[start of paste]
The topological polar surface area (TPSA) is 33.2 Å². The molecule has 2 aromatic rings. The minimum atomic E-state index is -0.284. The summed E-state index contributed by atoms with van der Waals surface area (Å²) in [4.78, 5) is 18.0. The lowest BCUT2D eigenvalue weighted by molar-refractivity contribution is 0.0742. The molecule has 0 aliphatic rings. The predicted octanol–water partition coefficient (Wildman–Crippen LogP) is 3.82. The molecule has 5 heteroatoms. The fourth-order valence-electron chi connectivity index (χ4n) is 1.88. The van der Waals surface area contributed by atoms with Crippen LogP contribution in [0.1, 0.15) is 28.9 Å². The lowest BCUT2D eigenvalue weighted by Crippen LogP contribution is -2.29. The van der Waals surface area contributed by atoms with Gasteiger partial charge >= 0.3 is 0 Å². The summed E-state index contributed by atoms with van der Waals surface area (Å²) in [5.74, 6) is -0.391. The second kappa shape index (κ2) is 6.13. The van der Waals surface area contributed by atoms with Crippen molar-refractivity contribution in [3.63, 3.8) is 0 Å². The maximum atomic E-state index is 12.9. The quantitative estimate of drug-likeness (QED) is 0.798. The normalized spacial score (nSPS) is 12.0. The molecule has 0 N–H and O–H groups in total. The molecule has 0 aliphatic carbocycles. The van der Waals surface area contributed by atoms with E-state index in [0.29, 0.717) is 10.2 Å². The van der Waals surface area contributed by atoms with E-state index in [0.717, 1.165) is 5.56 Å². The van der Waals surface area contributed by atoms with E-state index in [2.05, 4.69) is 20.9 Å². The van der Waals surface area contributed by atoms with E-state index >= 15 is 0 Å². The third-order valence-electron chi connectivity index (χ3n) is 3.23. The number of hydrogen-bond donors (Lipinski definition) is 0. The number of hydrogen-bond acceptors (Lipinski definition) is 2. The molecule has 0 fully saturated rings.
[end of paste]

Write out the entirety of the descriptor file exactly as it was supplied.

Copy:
The topological polar surface area (TPSA) is 33.2 Å². The molecule has 2 aromatic rings. The minimum atomic E-state index is -0.284. The summed E-state index contributed by atoms with van der Waals surface area (Å²) in [4.78, 5) is 18.0. The lowest BCUT2D eigenvalue weighted by molar-refractivity contribution is 0.0742. The molecule has 0 aliphatic rings. The predicted octanol–water partition coefficient (Wildman–Crippen LogP) is 3.82. The molecule has 5 heteroatoms. The fourth-order valence-electron chi connectivity index (χ4n) is 1.88. The van der Waals surface area contributed by atoms with Crippen LogP contribution in [0.1, 0.15) is 28.9 Å². The lowest BCUT2D eigenvalue weighted by Crippen LogP contribution is -2.29. The van der Waals surface area contributed by atoms with Gasteiger partial charge >= 0.3 is 0 Å². The summed E-state index contributed by atoms with van der Waals surface area (Å²) in [5.74, 6) is -0.391. The second kappa shape index (κ2) is 6.13. The van der Waals surface area contributed by atoms with Crippen molar-refractivity contribution in [3.63, 3.8) is 0 Å². The maximum atomic E-state index is 12.9. The quantitative estimate of drug-likeness (QED) is 0.798. The normalized spacial score (nSPS) is 12.0. The molecule has 0 N–H and O–H groups in total. The molecule has 0 aliphatic carbocycles. The van der Waals surface area contributed by atoms with E-state index in [0.29, 0.717) is 10.2 Å². The van der Waals surface area contributed by atoms with E-state index in [0.717, 1.165) is 5.56 Å². The van der Waals surface area contributed by atoms with E-state index in [2.05, 4.69) is 20.9 Å². The van der Waals surface area contributed by atoms with E-state index >= 15 is 0 Å². The third-order valence-electron chi connectivity index (χ3n) is 3.23. The number of hydrogen-bond donors (Lipinski definition) is 0. The number of hydrogen-bond acceptors (Lipinski definition) is 2. The molecule has 0 fully saturated rings.